A wireless infrastructure can be built on similar technology. If I can call my neighbor’s telephone directly, and my neighbor’s telephone can reach the grocery store’s telephone directly, they I can call the grocery store by relaying the data through my neighbor’s telephone. If adequate bandwidth is designed into the system, my neighbor’s telephone can relay the data without any impairment to her service. She can be talking to her hairdresser without even knowing that her phone is relaying my conversation with the grocery clerk.

What stands in the way of building such a free, national digital communications infrastructure?

First, the presence of standards. Just as English is the standard used by the author and readers of this document, and TCP/IP is the standard used by the Internet devices that relay the document, standards are required for the wireless devices to communicate. IEEE recently standardized a wireless data LAN (802.11) capable of handling 1 to 2 Mbps. To put this into perspective, an uncompressed voice conversation requires 64 Kbps. Thus, a 1 Mbps circuit could handle 15 such conversations. Not only can I talk to the grocery store while my neighbor talks to the hairdresser, but a dozen other people can use the same circuit with any service impairment. Newer compression techniques can improve this performance by a factor of ten.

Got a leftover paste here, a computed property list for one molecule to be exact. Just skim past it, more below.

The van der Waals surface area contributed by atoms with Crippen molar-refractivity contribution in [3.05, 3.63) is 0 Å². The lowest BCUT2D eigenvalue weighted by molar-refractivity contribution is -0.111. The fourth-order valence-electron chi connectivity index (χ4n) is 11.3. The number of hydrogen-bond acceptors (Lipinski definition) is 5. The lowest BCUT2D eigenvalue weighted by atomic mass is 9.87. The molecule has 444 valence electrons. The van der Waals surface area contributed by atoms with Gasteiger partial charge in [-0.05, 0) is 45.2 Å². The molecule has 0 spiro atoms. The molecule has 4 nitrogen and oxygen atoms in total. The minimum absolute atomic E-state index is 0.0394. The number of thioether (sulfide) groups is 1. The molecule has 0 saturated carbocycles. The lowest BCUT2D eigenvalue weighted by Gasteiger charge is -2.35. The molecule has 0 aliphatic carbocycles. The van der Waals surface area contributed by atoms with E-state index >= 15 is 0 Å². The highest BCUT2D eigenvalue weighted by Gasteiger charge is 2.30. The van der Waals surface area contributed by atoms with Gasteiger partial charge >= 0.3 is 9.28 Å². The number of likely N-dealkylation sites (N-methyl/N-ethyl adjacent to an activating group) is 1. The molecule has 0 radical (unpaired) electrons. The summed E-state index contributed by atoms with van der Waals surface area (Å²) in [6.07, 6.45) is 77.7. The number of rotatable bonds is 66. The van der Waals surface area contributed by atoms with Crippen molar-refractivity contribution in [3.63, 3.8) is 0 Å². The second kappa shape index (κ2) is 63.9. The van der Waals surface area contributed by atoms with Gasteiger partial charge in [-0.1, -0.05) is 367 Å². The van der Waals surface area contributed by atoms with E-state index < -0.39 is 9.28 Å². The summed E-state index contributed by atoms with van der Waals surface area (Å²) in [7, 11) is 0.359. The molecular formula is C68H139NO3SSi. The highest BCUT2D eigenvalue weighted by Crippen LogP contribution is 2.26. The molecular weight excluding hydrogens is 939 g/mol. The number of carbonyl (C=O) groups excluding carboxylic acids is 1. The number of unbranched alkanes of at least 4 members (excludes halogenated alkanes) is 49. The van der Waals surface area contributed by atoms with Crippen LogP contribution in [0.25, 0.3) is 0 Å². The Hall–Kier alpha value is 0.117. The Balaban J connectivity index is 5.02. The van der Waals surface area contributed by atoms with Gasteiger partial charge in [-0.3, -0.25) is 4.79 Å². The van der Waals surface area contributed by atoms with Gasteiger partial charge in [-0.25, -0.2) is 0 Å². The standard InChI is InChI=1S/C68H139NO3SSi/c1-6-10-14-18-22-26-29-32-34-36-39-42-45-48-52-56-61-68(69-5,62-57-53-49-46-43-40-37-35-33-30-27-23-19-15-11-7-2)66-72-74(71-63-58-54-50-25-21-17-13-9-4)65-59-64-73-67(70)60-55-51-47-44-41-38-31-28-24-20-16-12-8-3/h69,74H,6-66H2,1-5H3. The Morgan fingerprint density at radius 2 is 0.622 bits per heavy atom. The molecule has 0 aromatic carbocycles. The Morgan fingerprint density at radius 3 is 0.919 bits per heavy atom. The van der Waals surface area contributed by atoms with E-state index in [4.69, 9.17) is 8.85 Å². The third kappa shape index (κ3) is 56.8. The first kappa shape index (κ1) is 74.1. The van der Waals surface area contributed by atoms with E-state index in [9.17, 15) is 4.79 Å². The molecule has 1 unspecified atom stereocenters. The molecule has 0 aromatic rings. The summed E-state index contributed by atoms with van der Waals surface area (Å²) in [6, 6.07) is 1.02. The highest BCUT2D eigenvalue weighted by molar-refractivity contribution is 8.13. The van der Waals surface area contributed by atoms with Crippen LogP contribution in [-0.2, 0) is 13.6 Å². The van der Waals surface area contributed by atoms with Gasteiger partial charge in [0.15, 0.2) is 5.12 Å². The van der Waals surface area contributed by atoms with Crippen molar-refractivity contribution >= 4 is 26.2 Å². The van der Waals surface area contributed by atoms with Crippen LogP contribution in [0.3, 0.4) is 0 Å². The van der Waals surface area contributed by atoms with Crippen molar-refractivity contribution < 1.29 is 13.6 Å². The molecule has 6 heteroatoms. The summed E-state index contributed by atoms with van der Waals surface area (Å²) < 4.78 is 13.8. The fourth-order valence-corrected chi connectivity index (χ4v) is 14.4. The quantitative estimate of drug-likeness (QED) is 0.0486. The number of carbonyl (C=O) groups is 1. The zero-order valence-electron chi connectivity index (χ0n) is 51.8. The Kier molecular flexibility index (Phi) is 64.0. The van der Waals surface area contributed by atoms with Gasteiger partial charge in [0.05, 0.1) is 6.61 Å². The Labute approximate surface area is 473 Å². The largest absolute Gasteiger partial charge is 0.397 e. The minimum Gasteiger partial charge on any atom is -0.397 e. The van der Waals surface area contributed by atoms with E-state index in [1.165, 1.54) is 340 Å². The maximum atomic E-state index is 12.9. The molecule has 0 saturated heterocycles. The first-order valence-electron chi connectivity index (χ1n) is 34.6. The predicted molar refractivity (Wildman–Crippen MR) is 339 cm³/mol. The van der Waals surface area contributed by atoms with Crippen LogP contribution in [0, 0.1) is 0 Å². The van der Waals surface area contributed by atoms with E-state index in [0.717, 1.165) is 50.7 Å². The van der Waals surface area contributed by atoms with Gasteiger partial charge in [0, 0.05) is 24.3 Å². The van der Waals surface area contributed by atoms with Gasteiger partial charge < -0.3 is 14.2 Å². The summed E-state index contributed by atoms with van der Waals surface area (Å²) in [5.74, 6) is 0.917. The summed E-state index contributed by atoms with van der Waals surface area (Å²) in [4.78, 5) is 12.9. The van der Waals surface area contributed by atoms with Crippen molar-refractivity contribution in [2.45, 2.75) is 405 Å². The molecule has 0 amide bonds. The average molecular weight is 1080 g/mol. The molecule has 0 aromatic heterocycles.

IEEE 802.11 is a good start, but the power limitations imposed by FCC regulations may impede its use for any but short-range applications. However, Metrocom’s Ricochet network demonstrates that this might not be a show stopper. Working in conjunction with power companies, Metrocom pioneered the novel approach of putting low-power radio repeaters on existing utility poles. The repeaters communicated directly with each other, eliminated the need for a landline data connection; only power was required, which was readily available on the pole. A similar approach could be used to build a network that would provide 802.11 coverage to an entire metropolitan area.